(Remember 2015, when 22-year-old Caroline Garcia, already ranked No. 35, was considered a “rising star”? A little crazy. But a final between Garcia and Naomi Osaka that year certainly had more marquee value than this year’s finals between … Priska Nugroho and Pimrada Jattavapornvanit, and Megan Smith and Ya-Hsin Lee.)
Singapore results and grades
 Simona Halep
In her first round-robin match against Garcia, she looked like a world beater. It was Halep’s first match as the new world No. 1, and she played the part to perfection.
In her second, against Wozniacki, she won just two games. In her third, against Elina Svitolina, she won just seven games and was eliminated.
She finishes the season ranked No. 1. But she didn’t finish it playing like a No. 1. Her challenge in 2018 will be to marry up those two concepts.
 Garbiñe Muguruza
The WTA Tour Player of the Year, the Wimbledon champion, didn’t finish her season the way she wanted to.
She began the week well against overwhelmed Singapore rookie Jelena Ostapenko. But then, it unraveled with a desultory loss to Karolina Pliskova. The defeat at the hands of Williams was a bruising one. Still, it was a straight-sets loss.
The Spaniard has the mien and posture of a champion. But there’s something missing. It seemed as though she might be the one to come through and take a firm grasp on the top spot, in this window of opportunity caused by the absence of so many champions. But it didn’t happen. It’s an ongoing mystery.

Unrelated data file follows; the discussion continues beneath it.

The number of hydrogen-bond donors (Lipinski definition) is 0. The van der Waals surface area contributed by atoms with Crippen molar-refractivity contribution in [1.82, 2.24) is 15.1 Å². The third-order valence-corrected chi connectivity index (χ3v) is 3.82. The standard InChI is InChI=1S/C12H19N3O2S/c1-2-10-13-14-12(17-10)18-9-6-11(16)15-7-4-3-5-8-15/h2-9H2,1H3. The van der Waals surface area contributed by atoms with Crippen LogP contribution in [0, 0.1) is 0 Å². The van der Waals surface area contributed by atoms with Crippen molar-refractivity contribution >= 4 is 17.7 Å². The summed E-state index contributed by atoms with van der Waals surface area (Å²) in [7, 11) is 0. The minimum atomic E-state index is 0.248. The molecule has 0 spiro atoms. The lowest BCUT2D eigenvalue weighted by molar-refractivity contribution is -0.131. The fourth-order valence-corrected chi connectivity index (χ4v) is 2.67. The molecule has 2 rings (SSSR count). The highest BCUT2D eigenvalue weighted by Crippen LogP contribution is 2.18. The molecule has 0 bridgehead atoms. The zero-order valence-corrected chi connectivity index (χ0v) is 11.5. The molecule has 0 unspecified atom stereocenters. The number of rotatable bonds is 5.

Karolina Pliskova
With one-week coach Rennae Stubbs on board, the on-court coaching consults definitely took an uptick – especially for non-Czech speakers. Pliskova had already co-opted Barbora Strycova coach Tomas Krupa for 2018, so it can go no further. But hopefully some of the other players in Singapore will give it some consideration, because Stubbs, a great athlete who mastered the entire court during her career, has something to offer.
Pliskova looked like a world-beater against a rusty Williams in her first round. In her second, against Muguruza, she looked great again. But then she was crushed by Ostapenko in what essentially was a meaningless match (beyond the money and ranking points). At 25, with plenty of experience behind her and in her second tour of Singapore, Pliskova definitely should have handled that “dead rubber” match with more aplomb.
 Elina Svitolina
Svitolina gets some slack because it was her first appearance at the Tour Finals. The players have to arrive early, do a lot of media and promotion. The entire routine of a tournament is completely turned upside down. The week before the matches actually begin must feel endless.
She was thrashed by Wozniacki in her first match. But she fought valiantly and played some very good tennis in her marathon loss to Garcia in her second match – arguably the match of the tournament.
But it was clear at that point that she’d had enough. Faced with the possibility that she wasn’t yet out of contention for the weekend after that match, her attitude and words suggested she’d just as soon not even entertain that notion. That’s not what you want to hear from one of the eight best players in the world.
 Venus Williams